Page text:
Dominating the garden is a spectacular old elm tree, which the family often dines beneath during the summer. For the Cavallis, the garden is a connection with the earth
landowners, who used it as their country retreat. The main house measures about 16,000 square feet, not including Cavalli’s 3,800-square-foot private apartment, which occupies the south wing of the original building.
It took four years to renovate, with Cavalli drawing on her and her husband’s degrees in architecture instead of employing outsiders. Keeping it in the family, her furniture designer father, Luigi, produced some bespoke pieces for the house, and her mother, Anne-marie, oversaw the site while Cavalli and her young family lived in Turin.
Many historic elements were restored, such as the ancient stones in the wall and the original wood on the ceiling, especially in the living room, which Cavalli says has a “special light that surrounds it.”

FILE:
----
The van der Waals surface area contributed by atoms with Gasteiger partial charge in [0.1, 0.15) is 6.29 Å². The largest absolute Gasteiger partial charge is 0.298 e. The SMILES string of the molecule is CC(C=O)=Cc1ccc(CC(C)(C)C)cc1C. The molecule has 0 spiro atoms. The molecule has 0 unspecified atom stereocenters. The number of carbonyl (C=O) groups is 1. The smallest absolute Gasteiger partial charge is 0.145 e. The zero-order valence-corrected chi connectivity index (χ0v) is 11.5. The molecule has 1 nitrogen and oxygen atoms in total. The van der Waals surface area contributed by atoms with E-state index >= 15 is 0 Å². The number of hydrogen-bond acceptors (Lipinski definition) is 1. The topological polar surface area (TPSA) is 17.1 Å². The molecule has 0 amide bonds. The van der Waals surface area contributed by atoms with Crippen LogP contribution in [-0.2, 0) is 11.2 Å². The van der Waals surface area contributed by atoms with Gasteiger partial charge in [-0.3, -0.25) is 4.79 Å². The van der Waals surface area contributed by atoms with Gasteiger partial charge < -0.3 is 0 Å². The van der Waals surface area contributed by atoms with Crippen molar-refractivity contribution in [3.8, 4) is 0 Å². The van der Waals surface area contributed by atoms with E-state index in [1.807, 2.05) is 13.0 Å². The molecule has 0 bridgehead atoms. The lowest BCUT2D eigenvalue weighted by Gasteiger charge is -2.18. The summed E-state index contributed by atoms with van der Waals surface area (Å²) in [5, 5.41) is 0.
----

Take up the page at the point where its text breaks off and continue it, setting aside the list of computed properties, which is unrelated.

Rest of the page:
Her favourite room is the kitchen, which she says is at the heart of the home. “We love not only cooking there, but also reading, chatting and working, if necessary.”
Expansive French doors in the kitchen lead out to the family’s private garden of approximately 4,300 square feet, which in turn leads to a communal park of about one hectare. “I love tending my plants, from English roses and jasmine to Italian rosemary. We also have a small vegetable plot nearby in the garden,” says Cavalli.
Dominating the garden is a spectacular old elm tree, which the family often dines beneath during the summer. For the Cavallis, the garden is a connection with the earth, which they consider to be essential for their children’s intellectual growth and emotional well-being. “Contact with nature is very strong in this place at the foot of the Apennines. Early in the morning or coming home from work in the evening, you can sometimes encounter deer, wild boar, pheasant, or porcupine along the sides of the road.”